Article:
The rumored tension between USMNT manager Gregg Berhalter and precocious talent Giovanni Reyna was confirmed with the final call, as the old horror movie cliché goes, coming from inside the house: Berhalter provided all the saucy details and headline leading quotes during a *checks notes* HOW Institute for Society's Summit on Moral Leadership.
I can only imagine that of all the cutting-edge PowerPoint presentations on show, Berhalter's was the only one that dovetailed building "a culture of moral leadership, principled decision-making and values-based behavior" with extreme verticality and recognizing all the triggers of a successful press.
Berhalter didn't name names during his speech, but his anecdote was so painfully obvious as to who he was referencing that it was immediately confirmed to be Reyna once news broke.
The USMNT "had a player that was clearly not meeting expectations on and off the field. One of 26 players, so it stood out," Berhalter said. "As a staff, we sat together for hours deliberating what we were going to do with this player. We were ready to book a plane ticket home, that's how extreme it was."
The most important thing Berhalter said there — and this is both damaging to Reyna's reputation and something that should've never been made public — is that Reyna was actually almost sent home. Maybe Berhalter thought this was just a small detail that he let slip to impress his audience at the HOW Institute, but it created a wave of headlines all saying the exact same thing: Reyna was being such a piece of work that he was getting sent home!
Berhalter added: "What it came down to was, we're going to have one more conversation with him, and part of the conversation was how we're going to behave from here out. There aren't going to be any more infractions. But the other thing we said to him was, you're going to have to apologize to the group, but it's going to have to say why you're apologizing. It's going to have to go deeper than just 'Guys, I'm sorry.' And I prepped the leadership group with this. I said, 'OK, this guy's going to apologize to you as a group, to the whole team.'
"And what was fantastic in this whole thing is that after he apologized, they stood up one by one and said, ‘Listen, it hasn’t been good enough. You haven’t been meeting our expectations of a teammate and we want to see change.’ They really took ownership of that process.”
According to the report, the timeline was this: Reyna's lowest moment came in a pre-World Cup, behind-closed-doors scrimmage against Al Gharafa. He also hadn't been training with the proper intensity and this amounted to Reyna not getting a minute against Wales. Reyna's response to that was frustration but that led directly to clear the air talks. Everything improved dramatically after that, but Berhalter — despite increasingly ineffective performances from an inconsistent Tim Weah on the right — kept Reyna on the bench.
And that's where this whole situation could've been so easily swept under the rug. Reyna didn't get the minutes anyone expected in Qatar, but there was previously some logic in Berhalter saying "I think a lot of it comes down to timing and circumstance. ... So it's just how we can use him in the most effective way. Really talented player, and we're looking for the right moment. But he can no doubt help his team."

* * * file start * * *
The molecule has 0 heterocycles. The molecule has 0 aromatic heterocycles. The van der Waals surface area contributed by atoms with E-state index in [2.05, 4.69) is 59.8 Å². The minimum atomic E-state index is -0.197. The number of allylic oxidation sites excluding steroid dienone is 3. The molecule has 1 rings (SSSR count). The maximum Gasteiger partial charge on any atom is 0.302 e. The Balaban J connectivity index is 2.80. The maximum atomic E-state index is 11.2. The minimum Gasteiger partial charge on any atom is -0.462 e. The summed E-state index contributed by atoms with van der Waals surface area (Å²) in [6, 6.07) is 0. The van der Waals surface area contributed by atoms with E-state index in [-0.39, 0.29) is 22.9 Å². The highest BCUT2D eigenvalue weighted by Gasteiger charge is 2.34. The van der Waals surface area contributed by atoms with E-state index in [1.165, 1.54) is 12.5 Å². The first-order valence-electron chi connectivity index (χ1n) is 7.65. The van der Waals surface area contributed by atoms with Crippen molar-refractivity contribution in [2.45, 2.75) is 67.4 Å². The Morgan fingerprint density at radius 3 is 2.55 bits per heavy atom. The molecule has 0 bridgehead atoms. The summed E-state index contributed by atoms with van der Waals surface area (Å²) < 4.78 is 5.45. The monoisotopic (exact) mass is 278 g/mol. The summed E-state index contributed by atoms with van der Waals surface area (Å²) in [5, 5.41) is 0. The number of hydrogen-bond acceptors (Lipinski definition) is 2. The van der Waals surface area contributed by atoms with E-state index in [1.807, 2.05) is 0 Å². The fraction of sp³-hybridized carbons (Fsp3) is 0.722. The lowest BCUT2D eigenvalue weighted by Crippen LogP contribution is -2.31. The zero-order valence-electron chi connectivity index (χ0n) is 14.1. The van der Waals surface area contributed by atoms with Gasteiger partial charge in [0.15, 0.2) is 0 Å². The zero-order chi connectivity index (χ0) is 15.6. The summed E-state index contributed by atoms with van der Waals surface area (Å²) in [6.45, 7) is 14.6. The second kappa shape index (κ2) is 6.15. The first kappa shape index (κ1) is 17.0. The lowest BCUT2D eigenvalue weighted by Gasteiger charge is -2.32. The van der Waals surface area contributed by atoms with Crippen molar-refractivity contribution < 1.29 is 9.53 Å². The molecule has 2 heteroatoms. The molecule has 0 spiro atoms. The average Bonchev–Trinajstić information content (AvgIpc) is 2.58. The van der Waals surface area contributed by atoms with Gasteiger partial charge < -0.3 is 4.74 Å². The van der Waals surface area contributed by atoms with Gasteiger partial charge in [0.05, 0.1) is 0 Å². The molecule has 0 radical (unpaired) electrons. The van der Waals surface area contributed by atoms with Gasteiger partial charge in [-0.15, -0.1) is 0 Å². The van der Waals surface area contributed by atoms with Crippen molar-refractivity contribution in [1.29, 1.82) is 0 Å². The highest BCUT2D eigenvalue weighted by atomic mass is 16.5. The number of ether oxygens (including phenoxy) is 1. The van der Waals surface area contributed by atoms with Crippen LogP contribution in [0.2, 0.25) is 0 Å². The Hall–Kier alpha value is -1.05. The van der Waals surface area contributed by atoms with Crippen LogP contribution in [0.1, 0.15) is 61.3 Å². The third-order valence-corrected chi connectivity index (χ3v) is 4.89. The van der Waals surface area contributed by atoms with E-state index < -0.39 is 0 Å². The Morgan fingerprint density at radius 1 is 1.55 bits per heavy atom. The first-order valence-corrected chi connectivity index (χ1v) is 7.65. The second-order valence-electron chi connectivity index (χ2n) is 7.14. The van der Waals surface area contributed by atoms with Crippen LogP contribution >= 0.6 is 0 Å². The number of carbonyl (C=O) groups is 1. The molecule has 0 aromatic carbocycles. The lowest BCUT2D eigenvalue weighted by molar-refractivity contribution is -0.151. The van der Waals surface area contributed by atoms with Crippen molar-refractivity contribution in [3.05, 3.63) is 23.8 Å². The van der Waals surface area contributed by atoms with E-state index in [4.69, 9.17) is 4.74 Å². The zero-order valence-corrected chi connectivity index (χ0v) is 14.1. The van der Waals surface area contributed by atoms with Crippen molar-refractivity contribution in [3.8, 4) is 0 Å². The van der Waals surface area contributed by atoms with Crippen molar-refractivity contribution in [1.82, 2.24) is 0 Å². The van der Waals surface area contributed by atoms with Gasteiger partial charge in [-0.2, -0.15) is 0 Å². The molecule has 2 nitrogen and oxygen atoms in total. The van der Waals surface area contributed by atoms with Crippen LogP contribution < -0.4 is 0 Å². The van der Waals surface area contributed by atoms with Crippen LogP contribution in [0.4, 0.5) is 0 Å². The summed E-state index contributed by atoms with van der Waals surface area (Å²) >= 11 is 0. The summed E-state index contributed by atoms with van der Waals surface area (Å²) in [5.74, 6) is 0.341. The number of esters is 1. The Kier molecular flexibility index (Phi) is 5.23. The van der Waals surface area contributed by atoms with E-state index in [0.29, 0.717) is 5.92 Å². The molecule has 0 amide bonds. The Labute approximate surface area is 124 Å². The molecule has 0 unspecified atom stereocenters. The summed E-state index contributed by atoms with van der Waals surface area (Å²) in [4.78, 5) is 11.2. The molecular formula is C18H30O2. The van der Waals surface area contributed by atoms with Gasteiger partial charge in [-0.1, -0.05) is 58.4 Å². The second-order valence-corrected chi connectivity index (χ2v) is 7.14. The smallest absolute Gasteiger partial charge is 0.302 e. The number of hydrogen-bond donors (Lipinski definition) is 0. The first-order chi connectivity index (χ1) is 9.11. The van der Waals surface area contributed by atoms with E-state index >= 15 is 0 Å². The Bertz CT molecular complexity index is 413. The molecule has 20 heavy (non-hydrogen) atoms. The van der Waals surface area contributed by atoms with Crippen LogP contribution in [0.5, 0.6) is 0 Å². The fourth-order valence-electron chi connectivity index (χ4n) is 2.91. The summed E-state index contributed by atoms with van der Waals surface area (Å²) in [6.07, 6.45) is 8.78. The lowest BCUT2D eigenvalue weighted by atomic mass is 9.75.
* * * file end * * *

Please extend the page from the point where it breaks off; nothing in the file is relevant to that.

Now we know that it was more personal than that. And it was enough to see Reyna emotionally crushed after the Netherlands game, but to have your 49-year-old manager — just three days after elimination — throwing him under the bus of a World Cup news cycle that's still nonstop and omnipresent is a pathetic styling of "moral leadership."
On ESPN, Alejandro Moreno, when asked why he thought Berhalter made this information public, said it was because the manager was protecting himself. I agree in that I think it was a massive piece of egoism, if only momentary, that perfectly exemplifies why he doesn't have the experience, nuance or man-management skills necessary to lead the USA on home soil at the 2026 World Cup.
Berhalter quickly reached out to ESPN to save face, but it was clear he recognized the error of his ways: "It's not really important who it was," he comically backtracked. "The important thing is that the group had very clear standards and they were prepared to communicate if the standards weren't being met. Sometimes that communication leads to positive change and a clear pathway forward."
The stupidity of it all is really revealed by Berhalter stressing that the presentation was supposed to be off the record — none of this was supposed to come to light. He was supposed to get away with dragging a kid who just turned 20 on Nov. 13 at this little event for "moral leaders."
So Gio Reyna didn't show up to play in Qatar. He was hugely punished for that by getting only 52 minutes. He doesn't need any further punishment from his own manager or the legions of internet warriors who want to exact more from a situation that's already gone on far too long.
Reyna hopefully still has three World Cups to really shine for the U.S. Berhalter shouldn't be around for a second.
UPDATE: REYNA RESPONDS ON INSTAGRAM
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